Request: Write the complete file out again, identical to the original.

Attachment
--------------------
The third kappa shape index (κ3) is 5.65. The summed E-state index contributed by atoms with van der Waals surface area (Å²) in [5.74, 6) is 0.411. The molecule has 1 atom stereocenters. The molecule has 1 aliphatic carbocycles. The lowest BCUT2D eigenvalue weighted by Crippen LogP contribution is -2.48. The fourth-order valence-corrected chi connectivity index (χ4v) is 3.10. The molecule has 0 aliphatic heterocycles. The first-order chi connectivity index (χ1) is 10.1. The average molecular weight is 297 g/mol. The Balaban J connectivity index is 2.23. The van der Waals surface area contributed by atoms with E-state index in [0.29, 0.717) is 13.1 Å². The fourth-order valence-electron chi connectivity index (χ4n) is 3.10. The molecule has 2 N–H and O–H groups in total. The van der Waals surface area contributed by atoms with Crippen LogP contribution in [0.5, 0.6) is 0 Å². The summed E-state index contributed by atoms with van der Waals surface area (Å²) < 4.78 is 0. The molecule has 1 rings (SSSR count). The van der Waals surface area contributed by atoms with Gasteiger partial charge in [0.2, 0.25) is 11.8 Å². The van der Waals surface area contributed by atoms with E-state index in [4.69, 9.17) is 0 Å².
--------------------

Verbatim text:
The third kappa shape index (κ3) is 5.65. The summed E-state index contributed by atoms with van der Waals surface area (Å²) in [5.74, 6) is 0.411. The molecule has 1 atom stereocenters. The molecule has 1 aliphatic carbocycles. The lowest BCUT2D eigenvalue weighted by Crippen LogP contribution is -2.48. The fourth-order valence-corrected chi connectivity index (χ4v) is 3.10. The molecule has 0 aliphatic heterocycles. The first-order chi connectivity index (χ1) is 10.1. The average molecular weight is 297 g/mol. The Balaban J connectivity index is 2.23. The van der Waals surface area contributed by atoms with E-state index in [0.29, 0.717) is 13.1 Å². The fourth-order valence-electron chi connectivity index (χ4n) is 3.10. The molecule has 2 N–H and O–H groups in total. The van der Waals surface area contributed by atoms with Crippen LogP contribution in [0.5, 0.6) is 0 Å². The summed E-state index contributed by atoms with van der Waals surface area (Å²) < 4.78 is 0. The molecule has 1 rings (SSSR count). The van der Waals surface area contributed by atoms with Gasteiger partial charge in [0.2, 0.25) is 11.8 Å². The van der Waals surface area contributed by atoms with E-state index in [4.69, 9.17) is 0 Å².